“My grandfather, he’s been curing meats in Calabria for the better part of 75 years. And generations before that,” says Fiasche. “We used to make stuff at home, we used to make salamis and stuff like that. Never for the restaurant, never for sale, just kind of dried sausages for the house. Soppressata, capicollo, ‘nduja. My father’s from Calabria so he made those, but we’ve expanded into the other regions of Italy.”

Fiasche grew up working in the restaurant, and then seeking to get other kinds of restaurant experience, went to work for Publican Quality Meats as a chef for private events. That would probably give encouragement to anybody who thought you could make a business out of cured meats, but Fiasche says the real inspiration to start making ‘nduja came from closer to home.

We’re not in competition with other sandwich shops. Anybody but us using our meats, they’d have to charge $25 for a sandwich.

“I have to give credit to my dad,” he says. “One of our customers brought in an ‘nduja that was being made here, and he tasted it and he said ‘This is not what it’s supposed to be like. How much are they charging for this?’ And my grandfather came over from Calabria, they were messing around at the restaurant—actually, they were drying stuff at my house, first, in my basement. Then we built a curing fridge above the restaurant—this was about six years ago. And the end of 2013 is when we made our first USDA batch.”

“Eataly was our first restaurant customer, we only had ‘nduja at the time. About six months later we started doing some dry sausages, some soppressata. We’ve now expanded—we’ve got close to 25 SKUs [individual items].”

Meats at Tempesta Market

Photos by Michael Gebert

Expansion has come at a rapid pace—from the original factory and office on Harlem, they’ve now expanded into a larger facility in nearby Franklin Park. While ideas for new products come from customers, ranging from Zingerman’s in Ann Arbor to restaurant clients in Vegas.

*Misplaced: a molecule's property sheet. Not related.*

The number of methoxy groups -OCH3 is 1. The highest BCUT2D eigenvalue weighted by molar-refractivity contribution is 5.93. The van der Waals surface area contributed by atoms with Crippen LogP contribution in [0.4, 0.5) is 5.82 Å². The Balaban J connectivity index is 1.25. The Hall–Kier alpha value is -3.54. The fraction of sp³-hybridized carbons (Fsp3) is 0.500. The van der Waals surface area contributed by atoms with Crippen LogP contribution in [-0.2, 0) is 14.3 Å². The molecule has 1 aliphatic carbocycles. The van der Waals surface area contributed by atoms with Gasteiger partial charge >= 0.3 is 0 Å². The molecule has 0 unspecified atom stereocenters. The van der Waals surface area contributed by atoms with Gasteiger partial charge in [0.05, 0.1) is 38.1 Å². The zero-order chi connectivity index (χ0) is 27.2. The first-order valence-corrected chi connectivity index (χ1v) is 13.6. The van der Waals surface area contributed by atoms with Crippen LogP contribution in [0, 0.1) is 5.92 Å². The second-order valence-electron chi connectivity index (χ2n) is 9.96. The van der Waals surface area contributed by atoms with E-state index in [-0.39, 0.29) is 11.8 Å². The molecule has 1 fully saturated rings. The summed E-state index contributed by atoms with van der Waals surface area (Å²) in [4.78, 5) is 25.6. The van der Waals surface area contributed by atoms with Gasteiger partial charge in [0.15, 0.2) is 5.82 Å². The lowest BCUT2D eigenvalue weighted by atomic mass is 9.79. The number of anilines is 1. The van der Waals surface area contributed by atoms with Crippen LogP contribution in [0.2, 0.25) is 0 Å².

Both finocchiona (which is Tuscan, made with fennel) and mortadella (from Bologna, which is pretty much what we call it in America) came from tryouts for clients—Fiasche notes that in neither case did they actually make the sale, “but we liked them, so we kept making them.” One where they did succeed was the Spanish cured sausage sobrasada. Jose Andrés wasn’t impressed with the sobrasadas available in the U.S., and asked them to give it a try for his Vegas restaurant Jaleo—and he bought it.

They lay out a spread of meats on the boards for me to photograph and taste. There’s an impressive variety of flavors, from spicy salumi to rustic pâtés, but what they all have in common is that distinctive Italian cured taste—funky yet mellow, without the chemical harshness of American commercially cured salamis. This is pork which had the time to develop its flavors naturally. Amidst all of that, Fiasche brings out a ringer—a blood sausage, as dark as chocolate cake, fried in a pan. Coming after so much cured meat, the fresh sausage is eye-opening, with subtle spicing that almost conjures up Chinese food for me. There’s a lot of flavor going on in this little shop, is all I can say.